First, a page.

In this article, we will take a look at three selected in-ear monitors from Sol Republic, Beats by Dr. Dre and Bose.
For the curious, Sol Republic is a rather new company, founded by three industry veterans who wanted to create great-sounding, affordable headphones for the people.
Meanwhile, Beats by Dr. Dre was established in 2006 by its namesake, Dr. Dre, an American rapper and record procuder that most of us probably have heard of. Today, Beats is a very popular brand even among the non-audiophile crowd and wearing Beats is seen as somewhat of a status symbol today.
Of the three, Bose has the greatest lineage, being founded nearly fifty years ago by Dr. Bose. Today, Bose is reputed for its professional audio solutions and reportedly spends more money on advertising than all other home audio companies combined.
Now, we will take a look at the three companies' flagship in-ear monitors. From Sol Republic, we have the Amps HD; from Beats by Dr. Dre, the Beats Tour; and lastly, from Bose, the IE2. Before you read on, it is worthy to note that these three earphones all use dynamic drivers, so those looking for more analytical-sounding balanced armature earphones may want to look elsewhere instead.
With that out of the way, let us first take a look at the three products individually.
Sol Republic Amps HD
The Amps HD is Sol Republic's flagship headphones. It is available in gray, blue and black and comes with a microphone and in-line music control that you can use on your mobile phone. It retails for US$99.99 with a one-year limited warranty. Curiously, Sol Republic offers a lifetime of free ear tip replacements, so you will never need to worry about losing your ear tips any longer.
Generally, customer opinion of this pair of earphones are rather positive. It has an average four-star rating on Amazon, with most lauding its excellent sound quality for the price. However, your mileage may vary regarding the fitting of the ear-tips. Some users report that the earbuds need to be re-adjusted constantly just to remain in the ear, and the earbud design may be a little too bulky and heavy. In addition, the in-line remote seems to be designed for Apple products only, and some of the functions may not work on Windows Phone and Android devices.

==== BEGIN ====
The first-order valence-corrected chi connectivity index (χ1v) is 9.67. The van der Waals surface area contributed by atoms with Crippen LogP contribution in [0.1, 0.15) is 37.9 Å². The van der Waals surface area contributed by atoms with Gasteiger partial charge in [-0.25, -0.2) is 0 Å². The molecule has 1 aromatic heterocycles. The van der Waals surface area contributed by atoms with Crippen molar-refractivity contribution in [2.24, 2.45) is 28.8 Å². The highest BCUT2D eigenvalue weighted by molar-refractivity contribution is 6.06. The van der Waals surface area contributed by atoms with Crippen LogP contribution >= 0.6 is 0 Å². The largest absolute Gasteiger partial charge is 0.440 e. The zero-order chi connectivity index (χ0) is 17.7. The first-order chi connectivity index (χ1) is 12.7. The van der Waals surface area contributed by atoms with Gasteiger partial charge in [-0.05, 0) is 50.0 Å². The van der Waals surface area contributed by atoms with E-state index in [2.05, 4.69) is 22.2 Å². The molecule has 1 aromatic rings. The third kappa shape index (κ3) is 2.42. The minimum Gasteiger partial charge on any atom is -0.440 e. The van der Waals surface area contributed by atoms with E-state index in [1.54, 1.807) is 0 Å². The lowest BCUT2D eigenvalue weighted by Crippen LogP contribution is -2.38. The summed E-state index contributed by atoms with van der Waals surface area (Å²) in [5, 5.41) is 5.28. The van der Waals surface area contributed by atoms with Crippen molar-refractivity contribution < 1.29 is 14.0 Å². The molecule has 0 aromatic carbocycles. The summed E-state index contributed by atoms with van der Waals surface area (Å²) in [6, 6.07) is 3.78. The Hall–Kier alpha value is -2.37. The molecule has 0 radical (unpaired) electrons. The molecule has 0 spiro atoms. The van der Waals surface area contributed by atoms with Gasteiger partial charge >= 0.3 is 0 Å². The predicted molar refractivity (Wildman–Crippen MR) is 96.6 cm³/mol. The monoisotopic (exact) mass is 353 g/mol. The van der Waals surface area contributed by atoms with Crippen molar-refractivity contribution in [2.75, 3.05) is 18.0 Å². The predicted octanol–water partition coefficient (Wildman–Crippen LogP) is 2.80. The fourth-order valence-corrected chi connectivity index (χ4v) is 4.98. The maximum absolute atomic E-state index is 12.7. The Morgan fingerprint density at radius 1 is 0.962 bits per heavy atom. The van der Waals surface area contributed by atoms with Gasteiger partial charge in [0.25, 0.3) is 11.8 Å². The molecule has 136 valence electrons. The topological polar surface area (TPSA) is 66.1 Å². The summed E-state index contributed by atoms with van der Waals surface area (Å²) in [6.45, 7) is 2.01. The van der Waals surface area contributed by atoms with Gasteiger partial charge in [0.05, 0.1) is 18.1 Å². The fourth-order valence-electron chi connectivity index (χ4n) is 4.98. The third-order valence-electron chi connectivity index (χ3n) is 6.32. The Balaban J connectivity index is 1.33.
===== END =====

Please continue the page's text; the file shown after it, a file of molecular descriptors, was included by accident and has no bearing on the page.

According to the Sound and Vision Magazine, the Amps HD has a sound signature leaning a little the bass-heavy side. However, the bass is not as heavy to be overwhelming, unlike some of its contemporaries. The overall sound signature tends to the smooth side, so those looking for a detailed and analytical sound may look elsewhere.
Bottomline: If the eartips are suitable for your ears, then the Amps HD is a compelling choice in this price range, offering powerful bass in its class.
The Beats Tour by Beats by Dr. Dre has a similar design to the Amps HD, with a flat, circular earbud and a flat tangle-free cable. It comes with an in-line remote and microphone as well. However, it is priced at US$149.99, making it the most expensive of the bunch. It comes in two colour schemes, black-red and white. One year of limited warranty is offered by Beats by Dr. Dre for the Beats Tour.
Unfortunately, reviews of the Beats Tour are generally negative. On Head-Fi, it has an average 2.5/5 customer rating. Many claim that it has a poor build quality, with static issues and one side losing sound quickly. However, it is a non-issue to others, so once again, your mileage may vary here. Perhaps there may be some bad batches here and there.
However, the general consensus on Head-Fi, Amazon and other audiophile reviews is still that they are overpriced, offering only average sound quality for the price.
Another thing to note is that since the Beats Tour are very popular, there are many fakes going around in the marketplace today. It is highly recommended that you don't go looking around for the cheapest deal, but rather check out the list of authorised retailers from their website before deciding to make a purchase.